WINNIPEG (CITYNEWS) – The authors behind a new diabetes study say racism is partly to blame for the elevated numbers among Manitoba’s First Nations communities.
While the study reveals type 2 diabetes is on the rise in all populations in the province, First Nations children are 23 times more likely to develop the disease compared to other children.
Lorraine McLeod, one of the study’s co-authors, says diabetes has naively been linked with lifestyle choices alone, while other elements are at play.
“The roots are racism,” said McLeod. “I believe that if you subject any population to what First Nations have lived through and the experience that they had, you would see the same outcome.
“I, as a nurse, have seen the evidence of racism. I have sat and listened and spoke up about it.”
#MCHPResearch study found that over 50% more children are diagnosed with type 2 diabetes in Manitoba now than 10 years ago #MBPoli https://t.co/f8MoVN5kb0 This research was done in partnership with @FNHSSM #MBPoli pic.twitter.com/vorYJeAEZP
— Manitoba Centre for Health Policy (@um_mchp) September 22, 2020
The study reveals First Nations people are accessing primary care at a similar rate to other Manitobans, but the care they receive is not lessening complications related to type 2 diabetes.
“There is this prevailing belief that First Nations individuals have more complications because they’re not accessing health care,” said Dr. Chelsea Ruth, one of the study’s co-leads. “But this report actually shows they’re receiving health care in the same numbers, but the care received is not adequate to fit their needs.”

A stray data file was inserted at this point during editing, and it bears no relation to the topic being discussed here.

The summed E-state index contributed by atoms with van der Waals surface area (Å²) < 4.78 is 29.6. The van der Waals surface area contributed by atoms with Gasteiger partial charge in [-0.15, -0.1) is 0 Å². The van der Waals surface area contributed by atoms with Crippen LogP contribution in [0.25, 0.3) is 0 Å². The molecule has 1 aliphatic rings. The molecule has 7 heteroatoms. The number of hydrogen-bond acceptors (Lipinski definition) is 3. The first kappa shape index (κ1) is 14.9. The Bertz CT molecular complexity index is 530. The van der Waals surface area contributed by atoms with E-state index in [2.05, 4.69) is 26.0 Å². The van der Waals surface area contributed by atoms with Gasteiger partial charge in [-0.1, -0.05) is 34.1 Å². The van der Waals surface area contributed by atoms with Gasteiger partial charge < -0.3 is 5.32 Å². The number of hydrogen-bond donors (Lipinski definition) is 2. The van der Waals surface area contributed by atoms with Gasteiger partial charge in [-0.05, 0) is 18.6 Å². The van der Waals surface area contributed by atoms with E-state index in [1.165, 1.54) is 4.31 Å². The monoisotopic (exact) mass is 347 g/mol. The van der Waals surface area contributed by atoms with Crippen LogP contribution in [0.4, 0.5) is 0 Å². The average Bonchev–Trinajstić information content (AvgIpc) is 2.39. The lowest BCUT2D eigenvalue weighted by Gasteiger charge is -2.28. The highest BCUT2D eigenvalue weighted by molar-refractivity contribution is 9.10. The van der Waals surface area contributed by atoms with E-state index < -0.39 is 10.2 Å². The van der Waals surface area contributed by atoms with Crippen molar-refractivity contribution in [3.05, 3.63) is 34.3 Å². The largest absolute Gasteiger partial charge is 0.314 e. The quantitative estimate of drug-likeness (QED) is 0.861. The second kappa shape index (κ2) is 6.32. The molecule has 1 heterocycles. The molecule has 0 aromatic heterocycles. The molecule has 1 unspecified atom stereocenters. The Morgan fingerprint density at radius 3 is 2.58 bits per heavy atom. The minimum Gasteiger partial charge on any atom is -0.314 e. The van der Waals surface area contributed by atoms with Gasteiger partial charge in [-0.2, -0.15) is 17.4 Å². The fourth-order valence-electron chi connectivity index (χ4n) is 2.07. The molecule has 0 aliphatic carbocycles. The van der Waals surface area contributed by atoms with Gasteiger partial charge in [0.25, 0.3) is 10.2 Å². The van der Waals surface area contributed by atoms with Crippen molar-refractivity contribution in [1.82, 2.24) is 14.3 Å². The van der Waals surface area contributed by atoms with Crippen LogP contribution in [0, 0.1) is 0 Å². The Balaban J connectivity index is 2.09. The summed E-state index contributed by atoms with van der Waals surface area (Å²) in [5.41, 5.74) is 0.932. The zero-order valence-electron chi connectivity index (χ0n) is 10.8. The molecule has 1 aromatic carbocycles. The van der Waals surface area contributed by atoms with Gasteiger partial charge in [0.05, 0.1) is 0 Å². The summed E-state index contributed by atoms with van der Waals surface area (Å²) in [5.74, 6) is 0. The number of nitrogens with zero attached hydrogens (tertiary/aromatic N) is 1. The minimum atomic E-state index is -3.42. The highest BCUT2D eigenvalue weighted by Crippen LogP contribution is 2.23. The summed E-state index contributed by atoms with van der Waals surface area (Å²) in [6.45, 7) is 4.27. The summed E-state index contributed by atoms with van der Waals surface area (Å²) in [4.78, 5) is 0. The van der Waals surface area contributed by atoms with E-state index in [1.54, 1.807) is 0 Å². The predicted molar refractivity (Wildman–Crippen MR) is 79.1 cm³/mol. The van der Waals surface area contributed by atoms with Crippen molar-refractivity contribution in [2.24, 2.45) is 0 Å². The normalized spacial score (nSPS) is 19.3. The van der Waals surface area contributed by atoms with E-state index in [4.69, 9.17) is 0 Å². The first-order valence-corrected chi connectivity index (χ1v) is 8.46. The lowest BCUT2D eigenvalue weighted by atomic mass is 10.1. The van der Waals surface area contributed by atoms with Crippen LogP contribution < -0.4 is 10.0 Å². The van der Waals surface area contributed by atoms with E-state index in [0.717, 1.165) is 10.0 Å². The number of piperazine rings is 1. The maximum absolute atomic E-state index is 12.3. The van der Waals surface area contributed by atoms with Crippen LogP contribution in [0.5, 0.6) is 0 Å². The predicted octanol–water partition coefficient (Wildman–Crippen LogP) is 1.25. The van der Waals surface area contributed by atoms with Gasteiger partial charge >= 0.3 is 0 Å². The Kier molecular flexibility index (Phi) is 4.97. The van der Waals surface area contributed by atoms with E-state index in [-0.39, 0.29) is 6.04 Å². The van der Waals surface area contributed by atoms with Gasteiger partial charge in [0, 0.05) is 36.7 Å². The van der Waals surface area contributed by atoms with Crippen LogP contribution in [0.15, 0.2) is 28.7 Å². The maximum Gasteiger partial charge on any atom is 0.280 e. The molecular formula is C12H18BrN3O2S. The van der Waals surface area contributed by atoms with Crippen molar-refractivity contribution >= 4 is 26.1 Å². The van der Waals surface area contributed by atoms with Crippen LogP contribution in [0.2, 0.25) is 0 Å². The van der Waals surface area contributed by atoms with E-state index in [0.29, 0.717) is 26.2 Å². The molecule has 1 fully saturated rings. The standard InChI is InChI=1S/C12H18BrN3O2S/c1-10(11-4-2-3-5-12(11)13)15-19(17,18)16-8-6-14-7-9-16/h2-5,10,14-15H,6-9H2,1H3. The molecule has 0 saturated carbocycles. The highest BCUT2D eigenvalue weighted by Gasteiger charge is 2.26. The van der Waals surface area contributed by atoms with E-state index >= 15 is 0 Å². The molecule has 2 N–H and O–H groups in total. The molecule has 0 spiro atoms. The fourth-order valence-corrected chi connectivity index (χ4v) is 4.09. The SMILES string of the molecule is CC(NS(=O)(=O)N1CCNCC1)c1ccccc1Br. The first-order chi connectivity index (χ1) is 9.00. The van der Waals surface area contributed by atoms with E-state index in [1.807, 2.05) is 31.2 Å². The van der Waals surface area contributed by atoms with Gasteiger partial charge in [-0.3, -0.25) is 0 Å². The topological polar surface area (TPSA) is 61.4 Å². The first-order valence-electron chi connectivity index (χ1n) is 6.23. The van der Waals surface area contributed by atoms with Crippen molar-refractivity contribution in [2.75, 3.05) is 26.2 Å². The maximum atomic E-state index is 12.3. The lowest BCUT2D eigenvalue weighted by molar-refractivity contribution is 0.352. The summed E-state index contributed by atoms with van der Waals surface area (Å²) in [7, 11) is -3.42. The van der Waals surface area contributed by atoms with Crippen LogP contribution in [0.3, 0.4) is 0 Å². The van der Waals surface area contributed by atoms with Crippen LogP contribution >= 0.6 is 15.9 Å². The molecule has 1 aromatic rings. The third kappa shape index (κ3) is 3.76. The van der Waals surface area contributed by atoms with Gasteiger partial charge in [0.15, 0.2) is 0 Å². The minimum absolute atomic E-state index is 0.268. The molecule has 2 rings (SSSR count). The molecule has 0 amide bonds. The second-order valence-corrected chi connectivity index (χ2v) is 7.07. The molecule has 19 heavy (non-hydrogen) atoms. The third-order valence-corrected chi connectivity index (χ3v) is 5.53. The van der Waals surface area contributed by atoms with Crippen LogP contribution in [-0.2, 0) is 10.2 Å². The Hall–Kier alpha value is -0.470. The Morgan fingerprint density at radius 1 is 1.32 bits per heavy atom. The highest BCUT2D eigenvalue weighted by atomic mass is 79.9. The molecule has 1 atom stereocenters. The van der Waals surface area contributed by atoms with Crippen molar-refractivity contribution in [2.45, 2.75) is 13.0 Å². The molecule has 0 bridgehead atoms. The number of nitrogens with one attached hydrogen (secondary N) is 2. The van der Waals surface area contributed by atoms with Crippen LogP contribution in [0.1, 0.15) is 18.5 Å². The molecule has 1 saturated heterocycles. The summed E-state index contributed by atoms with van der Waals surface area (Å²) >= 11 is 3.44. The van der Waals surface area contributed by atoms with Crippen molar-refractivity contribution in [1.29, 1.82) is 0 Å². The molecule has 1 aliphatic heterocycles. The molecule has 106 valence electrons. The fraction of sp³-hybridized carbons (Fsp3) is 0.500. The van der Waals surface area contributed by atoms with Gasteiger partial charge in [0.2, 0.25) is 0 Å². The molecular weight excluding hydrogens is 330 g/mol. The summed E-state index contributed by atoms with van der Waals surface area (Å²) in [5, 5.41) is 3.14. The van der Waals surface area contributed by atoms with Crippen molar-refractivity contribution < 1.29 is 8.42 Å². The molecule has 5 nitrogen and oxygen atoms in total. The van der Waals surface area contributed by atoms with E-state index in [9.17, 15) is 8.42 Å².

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According to the study, there were 2,283 infants born to women with type 2 diabetes in Manitoba between 2011 and 2017. Roughly half of them were born to First Nations women.
First Nation individuals with type 2 diabetes were more likely to be younger and female compared to All Other Manitobans with type 2 diabetes. When moms-to-be have type 2 diabetes it means that both mom and baby will need more care. #T2DM #MCHPResearch in partnership with @FNHSSM pic.twitter.com/9bRGaYZYFb
— Manitoba Centre for Health Policy (@um_mchp) September 23, 2020
Elizabeth Sellers, a child diabetes doctor, says cases could continue to rise as young girls from First Nations with diabetes today become pregnant later in life.
“We have a snowball effect where then babies are being exposed in utero, and that is clearly a very significant risk factor,” said Sellers. “If we’re going to break that cycle, we need to look at supports for care and education in the communities.”
Sellers says Manitoba needs to develop programs to support youth and families in partnership with First Nations communities.